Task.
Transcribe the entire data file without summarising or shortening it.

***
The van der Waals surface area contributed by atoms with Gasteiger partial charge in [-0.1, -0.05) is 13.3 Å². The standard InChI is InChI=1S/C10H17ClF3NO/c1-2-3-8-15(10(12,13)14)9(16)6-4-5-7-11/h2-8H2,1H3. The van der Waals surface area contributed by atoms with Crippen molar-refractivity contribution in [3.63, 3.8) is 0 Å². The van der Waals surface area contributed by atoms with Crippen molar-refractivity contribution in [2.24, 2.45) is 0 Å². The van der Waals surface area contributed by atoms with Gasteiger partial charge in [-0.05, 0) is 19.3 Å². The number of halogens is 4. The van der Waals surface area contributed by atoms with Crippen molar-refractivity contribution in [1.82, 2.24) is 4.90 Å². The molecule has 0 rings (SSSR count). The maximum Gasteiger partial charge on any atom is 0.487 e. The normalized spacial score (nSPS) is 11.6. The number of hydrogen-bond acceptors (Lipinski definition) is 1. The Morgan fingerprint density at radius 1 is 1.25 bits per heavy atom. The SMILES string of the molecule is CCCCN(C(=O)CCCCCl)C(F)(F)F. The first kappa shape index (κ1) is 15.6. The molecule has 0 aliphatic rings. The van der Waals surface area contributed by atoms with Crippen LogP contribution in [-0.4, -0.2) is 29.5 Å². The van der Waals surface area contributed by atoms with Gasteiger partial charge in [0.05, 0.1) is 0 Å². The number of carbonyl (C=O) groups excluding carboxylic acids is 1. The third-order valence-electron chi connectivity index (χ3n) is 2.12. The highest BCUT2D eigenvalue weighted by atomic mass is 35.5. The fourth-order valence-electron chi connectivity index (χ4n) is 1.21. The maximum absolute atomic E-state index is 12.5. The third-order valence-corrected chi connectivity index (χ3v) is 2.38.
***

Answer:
The van der Waals surface area contributed by atoms with Gasteiger partial charge in [-0.1, -0.05) is 13.3 Å². The standard InChI is InChI=1S/C10H17ClF3NO/c1-2-3-8-15(10(12,13)14)9(16)6-4-5-7-11/h2-8H2,1H3. The van der Waals surface area contributed by atoms with Crippen molar-refractivity contribution in [3.63, 3.8) is 0 Å². The van der Waals surface area contributed by atoms with Crippen molar-refractivity contribution in [2.24, 2.45) is 0 Å². The van der Waals surface area contributed by atoms with Gasteiger partial charge in [-0.05, 0) is 19.3 Å². The number of halogens is 4. The van der Waals surface area contributed by atoms with Crippen molar-refractivity contribution in [1.82, 2.24) is 4.90 Å². The molecule has 0 rings (SSSR count). The maximum Gasteiger partial charge on any atom is 0.487 e. The normalized spacial score (nSPS) is 11.6. The number of hydrogen-bond acceptors (Lipinski definition) is 1. The Morgan fingerprint density at radius 1 is 1.25 bits per heavy atom. The SMILES string of the molecule is CCCCN(C(=O)CCCCCl)C(F)(F)F. The first kappa shape index (κ1) is 15.6. The molecule has 0 aliphatic rings. The van der Waals surface area contributed by atoms with Crippen LogP contribution in [-0.4, -0.2) is 29.5 Å². The van der Waals surface area contributed by atoms with Gasteiger partial charge in [0.05, 0.1) is 0 Å². The number of carbonyl (C=O) groups excluding carboxylic acids is 1. The third-order valence-electron chi connectivity index (χ3n) is 2.12. The highest BCUT2D eigenvalue weighted by atomic mass is 35.5. The fourth-order valence-electron chi connectivity index (χ4n) is 1.21. The maximum absolute atomic E-state index is 12.5. The third-order valence-corrected chi connectivity index (χ3v) is 2.38.